A Look Past the Surface Modularity of The Nintendo Switch

(Header Image: Nintendo)

“Nintendo Switch has inherited DNA from each of the many hardware systems Nintendo has released to Date”

– Shinya Takahashi

General Manager of the Entertainment Planning & Development Division at Nintendo 

All technology companies that build hardware rely on “re-implementable models of interconnected components and abstraction layers” (Irvine, n.d.). The Nintendo switch is an especially interesting case study in modular design because modularity is presented as its selling point! This is the case in both form and function. Designed as a recombination of existing technology, more specifically of Nintendo’s previous game consoles, it also markets itself as functionally modular for the consumer. But by looking past this surface level modularity there are a few design implications that should give any consumer pause before making a purchase decision. 

See Nintendo’s announcement video for the console below emphasizing its hybrid nature. Pay particular attention to their emphasis on the adaptability of it “switch”ing between different play experiences based purely on the versatility of the hardware’s subcomponents.

(Video: Nintendo)

As can be seen, Nintendo is essentially packaging a system of combinatorial components that afford a few differing experiences depending on their combination. Carry it around to play on the go, slide the controllers off for local multiplayer with your friend, and then plug it back into it’s docking station for the High-Definition Experience.

Additional components such as the touch screen on the tablet and the HD motion sensors in the side controllers leave the door open for other experiences such as mobile applications and/or Virtual Reality (VR). The company could also feasibly release new hardware to slide on to the tablet, future-proofing that combinatoriality just a little bit more.

This intentional modularity behind the design can set the agenda for experimentation and innovation as Nintendo attempts to compete with companies like Microsoft and Sony who have more conventional offerings and a much larger library of games. The competition builds their gaming hardware mixing and matching components into new iterations without drastically altering the conventional function of playing on the television. Because of this, they are able to offer more powerful hardware at a comparatively lower rate.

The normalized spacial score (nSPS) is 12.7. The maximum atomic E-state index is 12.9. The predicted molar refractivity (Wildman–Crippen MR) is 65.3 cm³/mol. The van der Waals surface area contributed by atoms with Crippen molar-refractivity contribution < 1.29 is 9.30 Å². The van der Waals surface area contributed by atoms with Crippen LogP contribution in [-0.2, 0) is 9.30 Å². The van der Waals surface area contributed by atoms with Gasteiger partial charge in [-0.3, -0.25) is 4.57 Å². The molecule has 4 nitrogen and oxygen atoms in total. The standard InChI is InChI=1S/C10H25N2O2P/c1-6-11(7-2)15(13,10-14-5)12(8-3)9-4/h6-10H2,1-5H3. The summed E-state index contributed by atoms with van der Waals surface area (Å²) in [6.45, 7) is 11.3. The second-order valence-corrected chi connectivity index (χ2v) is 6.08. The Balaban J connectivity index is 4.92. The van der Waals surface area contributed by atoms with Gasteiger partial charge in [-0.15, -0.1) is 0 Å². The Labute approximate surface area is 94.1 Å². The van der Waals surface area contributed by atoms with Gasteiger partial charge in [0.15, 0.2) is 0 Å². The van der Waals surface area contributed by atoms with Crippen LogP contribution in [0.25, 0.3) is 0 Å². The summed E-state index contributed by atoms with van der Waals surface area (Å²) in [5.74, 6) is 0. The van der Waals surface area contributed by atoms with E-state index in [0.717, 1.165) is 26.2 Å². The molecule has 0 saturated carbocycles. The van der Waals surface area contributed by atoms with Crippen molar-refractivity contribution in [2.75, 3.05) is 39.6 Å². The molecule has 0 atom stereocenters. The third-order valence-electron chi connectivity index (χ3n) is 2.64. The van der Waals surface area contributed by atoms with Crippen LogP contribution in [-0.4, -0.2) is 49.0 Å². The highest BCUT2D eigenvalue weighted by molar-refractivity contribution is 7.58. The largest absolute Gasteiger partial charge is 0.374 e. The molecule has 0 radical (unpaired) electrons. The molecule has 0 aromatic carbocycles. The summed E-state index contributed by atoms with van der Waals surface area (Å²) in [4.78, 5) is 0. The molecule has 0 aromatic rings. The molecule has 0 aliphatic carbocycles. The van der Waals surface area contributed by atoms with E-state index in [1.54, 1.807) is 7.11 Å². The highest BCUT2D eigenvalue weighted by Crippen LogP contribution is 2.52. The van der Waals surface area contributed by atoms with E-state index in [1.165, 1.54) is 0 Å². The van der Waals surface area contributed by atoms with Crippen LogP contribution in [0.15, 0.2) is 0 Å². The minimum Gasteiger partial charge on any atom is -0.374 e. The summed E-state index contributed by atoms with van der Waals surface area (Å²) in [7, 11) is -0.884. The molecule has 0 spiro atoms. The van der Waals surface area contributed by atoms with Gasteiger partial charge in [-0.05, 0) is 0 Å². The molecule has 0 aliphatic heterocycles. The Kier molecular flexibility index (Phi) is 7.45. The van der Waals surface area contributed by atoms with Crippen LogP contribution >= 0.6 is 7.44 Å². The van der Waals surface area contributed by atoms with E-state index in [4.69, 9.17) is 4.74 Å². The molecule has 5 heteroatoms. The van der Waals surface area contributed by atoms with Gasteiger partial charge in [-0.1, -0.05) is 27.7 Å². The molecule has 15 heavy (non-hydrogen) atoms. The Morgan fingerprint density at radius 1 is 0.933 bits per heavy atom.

Management and Design theorists Carliss Y. Baldwin and Kim B. Clark note that “…modularity in design — an observable property of designs and design processes — dramatically alters the mechanisms by which designs can change” (Baldwin & Clark, 2000), and based on their messaging, Nintendo is banking on these mechanisms to close the gap between them and the competition.

(Icons: Nintendo)

But this surface-level abstraction belies a product that also closes itself off immensely – posing risks to the financial investment of the consumer. By assuming the mobile form-factor, the device also takes on some of the inherent risks and constraints of a mobile device. Nintendo has designed the system with “people’s interaction models in mind” (Lidwell, Holden, & Butler, 2010) and that design choice affords both mobile play AND extended play sessions with a device that can be vulnerable to physical damage in both settings.

Drop the device just right and it’s done for. Play for more than a few hours while it is docked (see center component in image below), it may overheat and warp into a funky  new shape. In each of these scenarios the complete purchase value is at risk. A tablet-based design for the base console constrains the consumer’s ability to replace individual components due to its compact complexity to manufacture. They are forced to either replace the device entirely or go without buying a new one. Additionally, the extra peripherals and games are useless without it. not to mention expensive on their own merits.

(Image: Nintendo)

The decision to purchase a Switch vs. some other gaming solution then, presents a choice of values when it comes to modular design: modularity in function for uniquely varied play experiences, or modularity in form for lesser financial risk and a more conventional experience.

 

References

Baldwin, C. Y., & Clark, K. B. (2000). Design Rules, Vol 1: The Power of Modularity. The MIT Press.
Irvine, M. (n.d.). Introducing Modular Design Principles. Retrieved from https://drive.google.com/file/d/0Bz_pbxFcpfxRamIxVW5oQlIyMGc/view
Lidwell, W., Holden, K., & Butler, J. (2010). Universal Principles of Design. Rockport.